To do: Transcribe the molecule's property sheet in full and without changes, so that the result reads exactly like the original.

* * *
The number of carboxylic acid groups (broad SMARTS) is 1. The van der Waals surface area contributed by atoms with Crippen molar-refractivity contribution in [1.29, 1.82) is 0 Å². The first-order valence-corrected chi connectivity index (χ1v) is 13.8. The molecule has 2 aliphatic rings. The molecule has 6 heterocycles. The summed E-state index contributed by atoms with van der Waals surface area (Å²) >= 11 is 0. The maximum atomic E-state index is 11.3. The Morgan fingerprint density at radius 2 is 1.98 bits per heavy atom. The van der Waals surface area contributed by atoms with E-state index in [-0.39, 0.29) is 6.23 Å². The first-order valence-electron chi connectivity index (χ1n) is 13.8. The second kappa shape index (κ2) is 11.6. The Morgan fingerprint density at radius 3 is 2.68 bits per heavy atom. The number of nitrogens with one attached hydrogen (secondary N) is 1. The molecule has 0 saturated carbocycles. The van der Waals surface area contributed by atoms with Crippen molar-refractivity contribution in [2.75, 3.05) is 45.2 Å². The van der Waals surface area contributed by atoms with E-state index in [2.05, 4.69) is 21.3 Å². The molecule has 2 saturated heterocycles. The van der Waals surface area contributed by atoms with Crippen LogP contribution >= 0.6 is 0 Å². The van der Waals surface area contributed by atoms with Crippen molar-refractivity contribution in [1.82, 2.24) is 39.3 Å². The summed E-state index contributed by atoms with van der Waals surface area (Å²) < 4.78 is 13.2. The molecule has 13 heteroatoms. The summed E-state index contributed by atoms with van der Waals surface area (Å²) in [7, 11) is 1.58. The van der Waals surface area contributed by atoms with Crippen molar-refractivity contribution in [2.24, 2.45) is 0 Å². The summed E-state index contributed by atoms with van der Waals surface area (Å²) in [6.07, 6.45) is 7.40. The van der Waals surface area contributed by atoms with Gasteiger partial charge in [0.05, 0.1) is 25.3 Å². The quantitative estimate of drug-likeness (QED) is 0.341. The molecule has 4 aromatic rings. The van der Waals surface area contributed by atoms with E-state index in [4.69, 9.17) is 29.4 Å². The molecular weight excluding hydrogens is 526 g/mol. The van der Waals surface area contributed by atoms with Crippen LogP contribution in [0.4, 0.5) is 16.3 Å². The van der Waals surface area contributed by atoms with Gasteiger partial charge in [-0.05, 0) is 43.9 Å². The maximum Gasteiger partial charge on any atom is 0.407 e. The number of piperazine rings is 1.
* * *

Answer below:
The number of carboxylic acid groups (broad SMARTS) is 1. The van der Waals surface area contributed by atoms with Crippen molar-refractivity contribution in [1.29, 1.82) is 0 Å². The first-order valence-corrected chi connectivity index (χ1v) is 13.8. The molecule has 2 aliphatic rings. The molecule has 6 heterocycles. The summed E-state index contributed by atoms with van der Waals surface area (Å²) >= 11 is 0. The maximum atomic E-state index is 11.3. The Morgan fingerprint density at radius 2 is 1.98 bits per heavy atom. The van der Waals surface area contributed by atoms with E-state index in [-0.39, 0.29) is 6.23 Å². The first-order valence-electron chi connectivity index (χ1n) is 13.8. The second kappa shape index (κ2) is 11.6. The Morgan fingerprint density at radius 3 is 2.68 bits per heavy atom. The number of nitrogens with one attached hydrogen (secondary N) is 1. The molecule has 0 saturated carbocycles. The van der Waals surface area contributed by atoms with Crippen molar-refractivity contribution in [2.75, 3.05) is 45.2 Å². The van der Waals surface area contributed by atoms with E-state index in [2.05, 4.69) is 21.3 Å². The molecule has 2 saturated heterocycles. The van der Waals surface area contributed by atoms with Crippen LogP contribution >= 0.6 is 0 Å². The van der Waals surface area contributed by atoms with Crippen molar-refractivity contribution in [1.82, 2.24) is 39.3 Å². The summed E-state index contributed by atoms with van der Waals surface area (Å²) < 4.78 is 13.2. The molecule has 13 heteroatoms. The summed E-state index contributed by atoms with van der Waals surface area (Å²) in [7, 11) is 1.58. The van der Waals surface area contributed by atoms with Crippen molar-refractivity contribution in [2.24, 2.45) is 0 Å². The summed E-state index contributed by atoms with van der Waals surface area (Å²) in [6.07, 6.45) is 7.40. The van der Waals surface area contributed by atoms with Gasteiger partial charge in [0.05, 0.1) is 25.3 Å². The quantitative estimate of drug-likeness (QED) is 0.341. The molecule has 4 aromatic rings. The van der Waals surface area contributed by atoms with E-state index in [4.69, 9.17) is 29.4 Å². The molecular weight excluding hydrogens is 526 g/mol. The van der Waals surface area contributed by atoms with Crippen LogP contribution in [0.4, 0.5) is 16.3 Å². The van der Waals surface area contributed by atoms with Gasteiger partial charge in [-0.05, 0) is 43.9 Å². The maximum Gasteiger partial charge on any atom is 0.407 e. The number of piperazine rings is 1.